August 28 – With its football administration still in crisis, local media have reported Ghana has been stripped of the right to host this year’s African Women Cup of Nations (AWCON) by the Confederation of African Football (CAF). But CAF insists the media has jumped the gun and that no firm decision has yet been reached.
The unconfirmed reports say the decision, just three months before the start of the competition, came after CAF leaders decided not enough progress had been made with preparations. CAF President Ahmad Ahmad is reported as saying that talks are already under way to find a replacement host for the two-week competition, to be announced next month during the CAF Extraordinary General Assembly in Egypt.
But in a statement CAF said “there has been no decision regarding hosting rights” and that the subject will be discussed at the next meeting of its Organising Committee for Women’s Football to be held in Cairo on September 12, with a final decision taken by the CAF Executive Committee just before the afore-mentioned extraordinary general assembly.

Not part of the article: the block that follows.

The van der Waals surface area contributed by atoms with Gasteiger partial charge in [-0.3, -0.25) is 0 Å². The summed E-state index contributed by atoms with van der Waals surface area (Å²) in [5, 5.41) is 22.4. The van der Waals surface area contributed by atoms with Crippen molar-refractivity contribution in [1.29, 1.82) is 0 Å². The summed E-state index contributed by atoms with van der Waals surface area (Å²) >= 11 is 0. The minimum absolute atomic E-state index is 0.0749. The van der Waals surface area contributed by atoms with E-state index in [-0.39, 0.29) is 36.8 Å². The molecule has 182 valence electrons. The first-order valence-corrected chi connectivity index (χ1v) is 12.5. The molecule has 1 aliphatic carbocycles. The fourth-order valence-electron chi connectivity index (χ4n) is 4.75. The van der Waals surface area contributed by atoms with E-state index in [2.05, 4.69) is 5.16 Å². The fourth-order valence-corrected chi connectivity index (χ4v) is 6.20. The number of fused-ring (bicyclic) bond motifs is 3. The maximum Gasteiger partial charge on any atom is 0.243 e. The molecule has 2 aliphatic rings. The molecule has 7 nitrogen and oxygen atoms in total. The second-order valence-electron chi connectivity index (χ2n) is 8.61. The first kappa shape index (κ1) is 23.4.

Cameroon, Equatorial Guinea, Algeria, South Africa, Zambia, Mali and Nigeria had already qualified for the tournament, and were to be joined by the hosts.
The eight-team tournament is scheduled to take place between 17 November to 1 December and although a government delegation led by the Sports Minister Isaac Asiamah visited Ahmad two weeks ago to try and save hosting rights, a CAF inspection team that earlier visited Ghana is reported to have found that construction work at two stadiums was not up to scratch.
If the decision to take the competition away from the West African country is true, it would represent another massive blow to Ghanian football. Football activities have ceased in Ghana ever since Ghana FA boss and FIFA Council member Kwesi Nyantakyi became embroiled in a bribery scandal after being pictured taking $65,000 from an undercover reporter pretending to be a businessman.
Earlier this month authorities finally backed down in their determination to wind up the Ghana Football Association, with FIFA instead installing a ‘normalisation committee’ to run the association on an interim basis.
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